How I Taught My Brother To Cook

Improvisational Tuscan-Provençal-Catalan Cookery (and other good stuff to eat)

Welcome to our "improv" cooking network - simple Italian, Tuscan, Provençal, Catalan, French and "American peasant" recipe ideas

Need ideas for this week's meals?

Our blog is all about improvising a great dish to suit your own tastes, to use what's available to you, and to have fun.

To see some of the ideas that we and our friends have improvised, select the "Recipe Ideas" link in the menu at the top of the page, or use the "Search How I Taught My Brother to Cook" search function in the top right corner of this blog.

You'll find hundreds of pictures of dishes we've have made up - with some hints as to how we made them. The rest is up to you. We are just your muse for your own cooking creations.

If you have more time, read some of our blogs and post your own comments, or watch some instructional videos.

Blog Posts

New Yorker

Posted by John Barrows on November 15, 2011 at 12:19pm — 1 Comment

Make Food Choices Simple: Cook!

Posted by John Barrows on July 3, 2011 at 8:00am — 1 Comment

Is Sugar Toxic?

Posted by John Barrows on June 2, 2011 at 3:30pm — 13 Comments

salt ... or not

Posted by John Barrows on May 4, 2011 at 12:10pm — 1 Comment

.... the goose is getting fat

Posted by John Barrows on December 13, 2010 at 1:30pm

Sabrett Frankfurters.....Let's Talk Hot Dogs

Posted by Patrick on May 8, 2010 at 12:00pm — 5 Comments


Posted by Patrick on March 19, 2010 at 4:16am — 3 Comments

Cooking With Dexter

Posted by John Barrows on March 10, 2010 at 7:32pm — 1 Comment

Nood Food

Posted by John Barrows on March 1, 2010 at 11:37am — 1 Comment

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Buy our book and become enlightened (about improv cooking)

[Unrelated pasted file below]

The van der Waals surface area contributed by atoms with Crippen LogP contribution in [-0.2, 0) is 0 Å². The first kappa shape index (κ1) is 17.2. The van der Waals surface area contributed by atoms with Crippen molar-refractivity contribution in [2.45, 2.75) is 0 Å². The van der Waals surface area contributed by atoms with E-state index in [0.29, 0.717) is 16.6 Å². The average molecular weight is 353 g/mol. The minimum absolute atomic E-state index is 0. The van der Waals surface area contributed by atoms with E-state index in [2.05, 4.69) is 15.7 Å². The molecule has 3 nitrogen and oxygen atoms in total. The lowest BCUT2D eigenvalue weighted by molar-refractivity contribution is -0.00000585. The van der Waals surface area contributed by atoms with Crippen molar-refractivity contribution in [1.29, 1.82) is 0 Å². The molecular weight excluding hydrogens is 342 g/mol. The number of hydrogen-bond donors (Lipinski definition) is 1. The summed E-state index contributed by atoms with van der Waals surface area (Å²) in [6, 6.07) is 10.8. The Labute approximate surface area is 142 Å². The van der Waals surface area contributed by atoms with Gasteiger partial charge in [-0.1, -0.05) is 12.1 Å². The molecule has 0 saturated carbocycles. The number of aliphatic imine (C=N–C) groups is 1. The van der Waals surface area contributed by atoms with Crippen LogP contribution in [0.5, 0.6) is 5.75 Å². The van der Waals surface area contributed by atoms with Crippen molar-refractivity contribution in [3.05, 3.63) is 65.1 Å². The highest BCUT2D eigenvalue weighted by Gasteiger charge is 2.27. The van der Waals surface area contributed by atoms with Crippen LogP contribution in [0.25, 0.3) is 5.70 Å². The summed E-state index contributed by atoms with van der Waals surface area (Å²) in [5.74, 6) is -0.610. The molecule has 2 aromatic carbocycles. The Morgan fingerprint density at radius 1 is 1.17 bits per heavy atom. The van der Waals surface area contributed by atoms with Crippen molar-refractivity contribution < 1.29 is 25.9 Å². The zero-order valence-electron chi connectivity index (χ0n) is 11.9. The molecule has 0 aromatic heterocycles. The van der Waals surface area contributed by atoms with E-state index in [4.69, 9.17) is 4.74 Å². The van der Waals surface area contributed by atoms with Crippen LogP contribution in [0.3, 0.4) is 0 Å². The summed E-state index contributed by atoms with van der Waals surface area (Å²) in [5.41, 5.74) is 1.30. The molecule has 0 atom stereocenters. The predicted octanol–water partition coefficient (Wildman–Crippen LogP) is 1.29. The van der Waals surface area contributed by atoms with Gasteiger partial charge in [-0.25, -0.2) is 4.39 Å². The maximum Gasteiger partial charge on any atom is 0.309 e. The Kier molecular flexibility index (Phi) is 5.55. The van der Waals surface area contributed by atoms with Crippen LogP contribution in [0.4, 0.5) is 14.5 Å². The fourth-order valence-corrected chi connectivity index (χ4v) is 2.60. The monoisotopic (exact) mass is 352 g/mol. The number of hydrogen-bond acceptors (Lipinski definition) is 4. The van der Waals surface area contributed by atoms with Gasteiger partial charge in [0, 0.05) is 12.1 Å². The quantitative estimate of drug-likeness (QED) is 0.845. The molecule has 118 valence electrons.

A Food and Wine Lovers Travel Note

If you're traveling to Italy, John highly recommends visiting the premier wine-growing region in Italy - Piemonte - where Barolo and Barbera wines come from. And while you're there stay in the little hilltop town of Vinchio where Mario and Marisa will treat you like family in their charming and quiet little B&B called

Ca' d' Rot

And if you go in the Fall, you can enjoy white truffle hunting with their friend and consummate winemaker Luigi Castino at his nearby winery.

Castino Luigi



A Statement About America's Eating Habits



For only $9.95 (plus shipping)



coq au vin with braised turips and shallots



What's our damn book about?


Respect your food. Play with it too.


How many recipes do you have on your kitchen shelf, if you add up all your cookbooks? Ten thousand? Probably more! You like to cook, but searching for a recipe that matches your mood and your pantry has become a chore. It’s time to leave rote instructions behind and unleash the confidence to improvise, and discover a style all your own. 


Brothers Patrick and John Barrows want you to think more about your food, but not to stress over it. Taking cues from the peasant cuisines of the North of Italy and the South of France, their approach is fresh, simple and honest. Local in-season vegetables, the kind of meat that’s handed over  the counter by an expert in an apron instead of shrink-wrapped, fresh eggs for hand-made pasta-- these home cooks show that the more you embrace a pallette of basic high-quality ingredients, the more you and your family will  enjoy what you’re putting in your mouths, and realize that convenience foods aren’t saving you time or money, and might be sapping your soul.


“How I Taught My Brother To Cook” is part family memoir, part cookbook and part raucous sibling rivalry. Most of all it’s a story of two men’s journey: to embrace their family roots in rural Italy and upstate New York, put good food on their family’s tables, and avoid the anxiety over diet fad and fashion that afflicts most Americans. Weaving a dialogue in recipes and techniques, the brothers take a “lowfalutin’” approach, though they rarely agree on whose approach is the more unpretentious. Bring your own opinion to the countertop conversation, and your memories of what your own grandparents and parents and favorite aunt fed you, and renew your joy in food.



This Is The Home of the Famous "Pane di Napoleone"!

This is the home of "Pane di Napoleone" the new, refined version of the no-knead bread dough. Requires no fancy expensive cookware. An unbeatable basic recipe for classic Italian bread, pizza, and almost any other bread that requires a yeast bread dough. BREAKTHROUGH! Follow the above link to discover a recent breakthrough on achieving a great top crust.

"PIZZA, PIZZA AND MORE PIZZA " WOW! Check out the Pane di Napoleone Bread Collection from members

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